How a geologic and historic wonder in Upper Bucks met its demise.
In high school, my buddies and I formed a club we called the Merced Explorers to investigate underground caverns. Mom and Dad weren’t happy, to say the least. But youthful adventure as Boy Scouts prevailed.
Jimmy, Dave, Doug, Dennis, Bill, Jim B. and I used weekends practicing repelling and rope climbing techniques in the nearby Sierra Mountains in order to overcome challenges in limestone caves of the Mother Lode. That’s the area of the 1849 California Gold Rush east of Sacramento. Deep in the caves we occasionally encountered ancient wooden ladders and implements of miners of that era. In the glow of our headlamps, we’d stand in awe, imagining activity that occurred long before our time. That’s the fun of tactile history. You can touch and feel it to better imagine our favorite tales of Gold Rush writers like Bret Harte and Mark Twain.
It was that kind of intrigue in Bucks County that motivated David Steckel and his young friends in 1835. Dave grew up in the iron mining town of Durham in the northeast corner of Upper Bucks. With little nudging, he and his pals set off to find what was informally called Devil’s Hole north of town. The rush of air from the bowels of the earth and flights of bats enhanced its name. To get to the cave, the boys climbed over Rattlesnake Hill and followed Cooks Creek to where it joined the Delaware River. Nearby was the cave opening on a ridge line. The boys were surprised to find two barrels outside loaded with rock-encased bones.
Steckel described the scene 44 years later.
“I remember, on looking inside the barrels, seeing numerous other fragments of similar fossils. One of the party remarked that it must have been some time ago when these animals had been alive, to have their remains thus preserved in solid rock. We were informed later that this collection had been made by two gentlemen from New York, who had come on expressly for this purpose, to be forwarded to one of the scientific institutions there. This was my earliest personal knowledge of animal remains deposited in their original beds, and have thus reason to well remember it.”
Whether the boys descended into the wondrous cavern remains unknown. But others did. They discovered three vaulted, stone cathedrals, each descending through tight corridors to the next, ending at a clear pool fed by an inaccessible subterranean stream. The largest chamber – called Queen Esther’s Drawing Room by colonists – was 160 feet long, 55 feet wide and 30 feet high. The name referenced Catherine Montour, a famous Iroquois Indian leader of the late 1700s who lived in western New York. What made Queen Esther’s Drawing Room particularly attractive was a crust of white crystal overhead. Additionally, there were extensive splashes of dark-colored stone looking like moss with water glazing it. Witnesses described the chamber as “startlingly beautiful” when illuminated.
It wasn’t the Iroquois tribe that inhabited the cave as it turned out. It was Bucks County’s indigenous Lenni Lenape Indians who made it home for centuries. The evidence was a large number of flint arrow heads, stone hammers, beads, pestles and parts of human skeletons littered about.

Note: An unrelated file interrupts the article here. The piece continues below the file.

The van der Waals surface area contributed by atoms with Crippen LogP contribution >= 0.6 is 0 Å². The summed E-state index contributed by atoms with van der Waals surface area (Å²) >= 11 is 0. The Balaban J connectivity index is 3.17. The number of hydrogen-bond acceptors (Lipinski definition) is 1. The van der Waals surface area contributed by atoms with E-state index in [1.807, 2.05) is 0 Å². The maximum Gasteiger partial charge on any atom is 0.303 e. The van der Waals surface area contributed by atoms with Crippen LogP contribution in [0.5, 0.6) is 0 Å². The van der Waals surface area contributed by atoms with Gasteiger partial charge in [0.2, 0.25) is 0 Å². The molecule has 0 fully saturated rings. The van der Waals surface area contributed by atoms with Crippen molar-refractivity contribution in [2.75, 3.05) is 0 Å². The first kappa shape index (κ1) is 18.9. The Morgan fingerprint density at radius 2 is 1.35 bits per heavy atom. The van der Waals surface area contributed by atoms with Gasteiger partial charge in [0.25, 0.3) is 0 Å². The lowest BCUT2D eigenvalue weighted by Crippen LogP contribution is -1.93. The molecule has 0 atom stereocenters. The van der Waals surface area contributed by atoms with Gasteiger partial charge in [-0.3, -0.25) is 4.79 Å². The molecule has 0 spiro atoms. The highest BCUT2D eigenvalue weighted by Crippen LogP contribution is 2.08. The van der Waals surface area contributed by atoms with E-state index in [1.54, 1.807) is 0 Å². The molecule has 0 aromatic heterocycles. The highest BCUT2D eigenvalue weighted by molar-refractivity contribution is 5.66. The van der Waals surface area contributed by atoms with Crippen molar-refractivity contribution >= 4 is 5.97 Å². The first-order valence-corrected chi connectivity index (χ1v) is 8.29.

Before the Civil War, crowds of visitors came to Durham to experience the subterranean wonder, renamed Durham Cave. The tourist attraction wasn’t to last however. With the expansion of agriculture in New Jersey and Pennsylvania, entrepreneurs sought lime to fertilize croplands. Where better to find it than limestone hills and caves? Quarrying operations began around 1850, destroying the first two chambers of the cavern and clawing into much of the third. In addition, blasting on the hillside opened up an adjacent cave, revealing magnificent crystal stalactites. Within a matter of a few years, all were ground up and hauled away.
As the Doylestown Democrat reported on July 9, 1850, “Durham cave is being demolished, and its solid architecture of beautiful stone, broken up, burned and boated off (on the Delaware Canal). We suppose half of it is already gone and is now incorporated with the soil of thousands of the best farms of this and the adjoining States. In a few years the history of the cave can be related only by the oldest inhabitant. We very much doubt whether the rest of mankind can then be persuaded that such a cave ever existed in Durham Township.”
In 1993, archeologist Henry Chapman Mercer visited remnants of the cave and sadly remarked, “The end of a subterranean chamber (175 feet long by 40 broad and 28 feet high) opening upon a limestone quarry on the right bank of the Delaware River and surrounded by slag heaps – a sight to fill the investigator with regret – is all that is now left of the once celebrated Durham Cave.”
Sources include the Durham Historical Society and the Spruance Library of the Bucks County Historical Society; “Caves of Southeastern Pennsylvania” compiled by J.R. Reich Jr. in 1974 for the state Department of Environmental Resources; “An Exploration of Durham Cave in 1893” by Henry Chapman Mercer published by the University of Pennsylvania in 1897; and “Travels in the Upper End – Durham and Its Surroundings” published in 1880 and reprinted in 2004 by the Cooks Creek Watershed Association (on the web at www.cookscreekpa.org).